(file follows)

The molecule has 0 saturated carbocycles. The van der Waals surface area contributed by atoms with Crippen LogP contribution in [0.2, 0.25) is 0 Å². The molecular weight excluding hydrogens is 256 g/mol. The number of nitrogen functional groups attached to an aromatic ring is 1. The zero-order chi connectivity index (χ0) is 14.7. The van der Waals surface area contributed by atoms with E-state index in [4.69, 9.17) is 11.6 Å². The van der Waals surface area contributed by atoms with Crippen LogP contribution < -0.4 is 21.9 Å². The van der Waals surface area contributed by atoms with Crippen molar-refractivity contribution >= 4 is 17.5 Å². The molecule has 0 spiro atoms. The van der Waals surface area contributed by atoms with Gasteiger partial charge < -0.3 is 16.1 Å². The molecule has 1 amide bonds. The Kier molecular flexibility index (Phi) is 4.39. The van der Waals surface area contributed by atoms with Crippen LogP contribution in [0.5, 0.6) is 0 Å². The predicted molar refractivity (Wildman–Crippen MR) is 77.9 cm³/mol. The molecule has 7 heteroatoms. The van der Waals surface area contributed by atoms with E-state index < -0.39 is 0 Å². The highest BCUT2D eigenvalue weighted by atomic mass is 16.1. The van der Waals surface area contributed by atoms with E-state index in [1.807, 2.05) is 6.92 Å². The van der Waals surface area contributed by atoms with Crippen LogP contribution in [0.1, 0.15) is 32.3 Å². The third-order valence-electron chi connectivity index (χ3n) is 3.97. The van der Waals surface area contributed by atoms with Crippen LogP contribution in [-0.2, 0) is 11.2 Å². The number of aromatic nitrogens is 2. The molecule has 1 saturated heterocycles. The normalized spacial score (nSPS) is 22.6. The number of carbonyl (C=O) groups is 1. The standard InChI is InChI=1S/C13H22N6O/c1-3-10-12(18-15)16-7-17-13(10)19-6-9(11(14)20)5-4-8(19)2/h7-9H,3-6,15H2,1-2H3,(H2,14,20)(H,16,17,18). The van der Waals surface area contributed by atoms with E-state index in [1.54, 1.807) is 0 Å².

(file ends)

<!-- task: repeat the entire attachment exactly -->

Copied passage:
The molecule has 0 saturated carbocycles. The van der Waals surface area contributed by atoms with Crippen LogP contribution in [0.2, 0.25) is 0 Å². The molecular weight excluding hydrogens is 256 g/mol. The number of nitrogen functional groups attached to an aromatic ring is 1. The zero-order chi connectivity index (χ0) is 14.7. The van der Waals surface area contributed by atoms with E-state index in [4.69, 9.17) is 11.6 Å². The van der Waals surface area contributed by atoms with Crippen LogP contribution < -0.4 is 21.9 Å². The van der Waals surface area contributed by atoms with Crippen molar-refractivity contribution >= 4 is 17.5 Å². The molecule has 0 spiro atoms. The van der Waals surface area contributed by atoms with Gasteiger partial charge < -0.3 is 16.1 Å². The molecule has 1 amide bonds. The Kier molecular flexibility index (Phi) is 4.39. The van der Waals surface area contributed by atoms with Crippen LogP contribution in [0.5, 0.6) is 0 Å². The predicted molar refractivity (Wildman–Crippen MR) is 77.9 cm³/mol. The molecule has 7 heteroatoms. The van der Waals surface area contributed by atoms with E-state index < -0.39 is 0 Å². The highest BCUT2D eigenvalue weighted by atomic mass is 16.1. The van der Waals surface area contributed by atoms with E-state index in [1.807, 2.05) is 6.92 Å². The van der Waals surface area contributed by atoms with Crippen LogP contribution in [0.1, 0.15) is 32.3 Å². The third-order valence-electron chi connectivity index (χ3n) is 3.97. The van der Waals surface area contributed by atoms with Crippen LogP contribution in [-0.2, 0) is 11.2 Å². The number of aromatic nitrogens is 2. The molecule has 1 saturated heterocycles. The normalized spacial score (nSPS) is 22.6. The number of carbonyl (C=O) groups is 1. The standard InChI is InChI=1S/C13H22N6O/c1-3-10-12(18-15)16-7-17-13(10)19-6-9(11(14)20)5-4-8(19)2/h7-9H,3-6,15H2,1-2H3,(H2,14,20)(H,16,17,18). The van der Waals surface area contributed by atoms with E-state index in [1.54, 1.807) is 0 Å².